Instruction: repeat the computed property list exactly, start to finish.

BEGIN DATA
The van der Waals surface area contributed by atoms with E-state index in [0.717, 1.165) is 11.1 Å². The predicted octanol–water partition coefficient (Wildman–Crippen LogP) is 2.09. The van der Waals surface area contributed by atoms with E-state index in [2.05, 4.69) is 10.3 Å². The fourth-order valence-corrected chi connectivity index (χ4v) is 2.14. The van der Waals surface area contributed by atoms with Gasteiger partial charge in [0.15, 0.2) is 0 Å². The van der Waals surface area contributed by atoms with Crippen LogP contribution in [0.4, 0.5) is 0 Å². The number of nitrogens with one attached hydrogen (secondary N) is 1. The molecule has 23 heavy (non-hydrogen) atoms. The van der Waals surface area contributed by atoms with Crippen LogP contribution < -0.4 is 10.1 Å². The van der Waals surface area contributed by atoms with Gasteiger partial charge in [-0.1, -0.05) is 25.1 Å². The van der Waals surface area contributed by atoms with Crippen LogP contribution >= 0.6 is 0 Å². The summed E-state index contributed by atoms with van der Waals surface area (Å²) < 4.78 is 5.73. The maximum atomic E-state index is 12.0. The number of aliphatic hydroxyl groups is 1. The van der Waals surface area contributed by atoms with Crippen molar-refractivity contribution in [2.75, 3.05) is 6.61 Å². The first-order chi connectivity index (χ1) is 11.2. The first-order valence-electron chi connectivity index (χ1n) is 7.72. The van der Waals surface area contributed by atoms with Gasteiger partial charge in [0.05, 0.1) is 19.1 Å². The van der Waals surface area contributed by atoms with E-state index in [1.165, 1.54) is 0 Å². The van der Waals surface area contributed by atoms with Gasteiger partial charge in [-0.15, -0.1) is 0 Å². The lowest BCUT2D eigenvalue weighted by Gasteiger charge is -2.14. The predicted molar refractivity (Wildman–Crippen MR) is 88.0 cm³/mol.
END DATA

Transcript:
The van der Waals surface area contributed by atoms with E-state index in [0.717, 1.165) is 11.1 Å². The predicted octanol–water partition coefficient (Wildman–Crippen LogP) is 2.09. The van der Waals surface area contributed by atoms with E-state index in [2.05, 4.69) is 10.3 Å². The fourth-order valence-corrected chi connectivity index (χ4v) is 2.14. The van der Waals surface area contributed by atoms with Gasteiger partial charge in [0.15, 0.2) is 0 Å². The van der Waals surface area contributed by atoms with Crippen LogP contribution in [0.4, 0.5) is 0 Å². The number of nitrogens with one attached hydrogen (secondary N) is 1. The molecule has 23 heavy (non-hydrogen) atoms. The van der Waals surface area contributed by atoms with Crippen LogP contribution < -0.4 is 10.1 Å². The van der Waals surface area contributed by atoms with Gasteiger partial charge in [-0.1, -0.05) is 25.1 Å². The van der Waals surface area contributed by atoms with Crippen LogP contribution >= 0.6 is 0 Å². The summed E-state index contributed by atoms with van der Waals surface area (Å²) < 4.78 is 5.73. The maximum atomic E-state index is 12.0. The number of aliphatic hydroxyl groups is 1. The van der Waals surface area contributed by atoms with Crippen molar-refractivity contribution in [2.75, 3.05) is 6.61 Å². The first-order chi connectivity index (χ1) is 11.2. The first-order valence-electron chi connectivity index (χ1n) is 7.72. The van der Waals surface area contributed by atoms with Gasteiger partial charge in [0.05, 0.1) is 19.1 Å². The van der Waals surface area contributed by atoms with E-state index in [1.165, 1.54) is 0 Å². The van der Waals surface area contributed by atoms with Gasteiger partial charge in [-0.15, -0.1) is 0 Å². The lowest BCUT2D eigenvalue weighted by Gasteiger charge is -2.14. The predicted molar refractivity (Wildman–Crippen MR) is 88.0 cm³/mol.